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Page 257 (Chronicles of Froissart)



page 257


valiant in arms, and for his valiantness king Edward made him knight. He was of his body one of the biggest knights in all England. Lister and his company thought to have had this knight with them and to make him their chief captain, to the intent to be the more feared and beloved : so they sent to him that he should come and speak with them in the field, or else they would bren the town. The knight considered that it was better for him to go and speak with them rather than they should do that outrage to the town: then he mounted on his horse and issued out of the town all alone, and so came to speak with them. And when they saw him, they made him great cheer and honoured him much, desiring him to alight off his horse and to speak with them, and so he did: wherein he did great folly; for when he was alighted, they came round about him and began to speak fair to him and said : ` Sir Robert, ye are a knight and a man greatly beloved in this country and renowned a valiant man ; and though ye be thus, yet we know you well, ye be no gentleman born, but son to a villain such as we be. Therefore come you with us and be our master, and we shall make you so great a lord, that one quarter of England shall be under your obeisance.' When the knight heard them speak thus, it was greatly contrarious to his mind, for he thought never to make any such bargain, and answered them with a felonous regard: 'Flyaway, ye ungracious people, false and evil traitors that ye be would you that I should forsake my natural lord for such a company of knaves as ye be, to my dishonour for ever? I had rather ye were all hanged, as ye shall be ; for that shall be your end.' And with those words he had thought to have leapt again upon his horse, but he failed of the stirrup and the horse started away. Then they cried all at him and said: `Slay him without mercy.' When he heard those words, he let his horse go and drew out a good sword and began to scrimmish with them, and made a great place about him, that it was pleasure to behold him. There was none that durst approach near him : there were some that approached near him, but at every stroke that he gave he cut off other leg, head or arm : there was none so hardy but that they feared him : he did there such deeds of arms that it was marvel to regard. But there were more than forty thousand of these unhappy people: they shot and cast at him, and he was unarmed to say truth, if he had been of iron or steel, yet he must needs have been slain ; but yet, or he died, he slew twelve out of hand, beside them that he hurt. Finally he was stricken to the earth, and they cut off his arms and legs and then strake his body all to pieces. This was the end of sir Robert Sale, which was great damage; for which deed afterward all the knights and squires of England were angry and sore displeased when they heard thereof. Now let us return to the king. The Saturday the king departed from the Wardrobe in the Royal and went to Westminster and heard mass in the church there, and all his lords with him. And beside the church there was a little chapel with an image of our Lady, which did great miracles and in whom the kings of England had ever great trust and confidence. The king made his orisons before this image and did there his offering ; and then he leapt on his horse, and all his lords, and so the king rode toward London ; and when he had ridden a little way, on the left hand there was a way to pass without London.' The same proper morning Wat Tyler, Jack Straw and John Ball had assembled their company to common together in a place called Smithfield, whereas every Friday there is a market of horses; and there were together all of affinity more than twenty thousand, and yet there were many still in the town, drinking and making merry in the taverns and paid nothing, for they were happy that made them best cheer. And these people in Smithfield had with them the king's banners, the which were delivered them the day before, and all these gluttons were in mind to overrun and to rob London the same day; for their captains said h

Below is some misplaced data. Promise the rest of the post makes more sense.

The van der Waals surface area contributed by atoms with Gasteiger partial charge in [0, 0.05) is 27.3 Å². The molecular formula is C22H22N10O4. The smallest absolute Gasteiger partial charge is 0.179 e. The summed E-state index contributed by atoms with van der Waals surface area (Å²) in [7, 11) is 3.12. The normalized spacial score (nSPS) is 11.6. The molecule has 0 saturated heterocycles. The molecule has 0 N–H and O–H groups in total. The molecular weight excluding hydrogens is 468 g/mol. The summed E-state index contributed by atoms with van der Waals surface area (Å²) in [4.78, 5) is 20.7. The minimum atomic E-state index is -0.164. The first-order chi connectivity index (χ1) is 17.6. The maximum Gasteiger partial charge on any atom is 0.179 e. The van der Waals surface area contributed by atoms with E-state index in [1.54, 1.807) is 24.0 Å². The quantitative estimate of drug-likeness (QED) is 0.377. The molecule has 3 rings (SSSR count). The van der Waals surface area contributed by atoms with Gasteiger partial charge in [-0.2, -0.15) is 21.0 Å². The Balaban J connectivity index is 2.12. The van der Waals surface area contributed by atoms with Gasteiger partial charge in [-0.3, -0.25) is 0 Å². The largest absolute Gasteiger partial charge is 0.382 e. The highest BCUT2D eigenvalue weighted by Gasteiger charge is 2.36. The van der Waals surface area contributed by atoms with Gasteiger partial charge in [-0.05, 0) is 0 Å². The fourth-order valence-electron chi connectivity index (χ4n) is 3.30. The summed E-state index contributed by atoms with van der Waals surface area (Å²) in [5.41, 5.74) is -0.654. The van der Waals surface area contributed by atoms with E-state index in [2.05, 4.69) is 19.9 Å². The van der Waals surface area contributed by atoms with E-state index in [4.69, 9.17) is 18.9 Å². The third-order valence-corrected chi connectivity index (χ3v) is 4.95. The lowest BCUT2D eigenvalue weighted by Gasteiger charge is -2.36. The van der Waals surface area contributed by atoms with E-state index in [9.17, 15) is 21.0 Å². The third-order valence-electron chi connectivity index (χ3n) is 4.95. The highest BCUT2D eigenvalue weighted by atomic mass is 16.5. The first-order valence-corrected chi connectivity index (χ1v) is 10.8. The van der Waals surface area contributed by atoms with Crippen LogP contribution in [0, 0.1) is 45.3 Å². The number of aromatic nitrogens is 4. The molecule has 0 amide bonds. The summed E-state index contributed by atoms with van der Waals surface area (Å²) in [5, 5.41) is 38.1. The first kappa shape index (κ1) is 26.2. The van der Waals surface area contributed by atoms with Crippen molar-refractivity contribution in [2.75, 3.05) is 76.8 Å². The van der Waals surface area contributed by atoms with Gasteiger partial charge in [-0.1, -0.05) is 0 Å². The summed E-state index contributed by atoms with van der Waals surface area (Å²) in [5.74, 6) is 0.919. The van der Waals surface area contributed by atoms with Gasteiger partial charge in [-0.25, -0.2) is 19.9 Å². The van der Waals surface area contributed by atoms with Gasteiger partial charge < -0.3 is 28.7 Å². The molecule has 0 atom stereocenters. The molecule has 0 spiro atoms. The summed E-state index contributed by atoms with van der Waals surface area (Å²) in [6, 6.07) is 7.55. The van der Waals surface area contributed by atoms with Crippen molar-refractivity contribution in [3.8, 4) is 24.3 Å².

1 Or rather, 'be found a place on the left hand to pass without London.'




Page 257 (Chronicles of Froissart)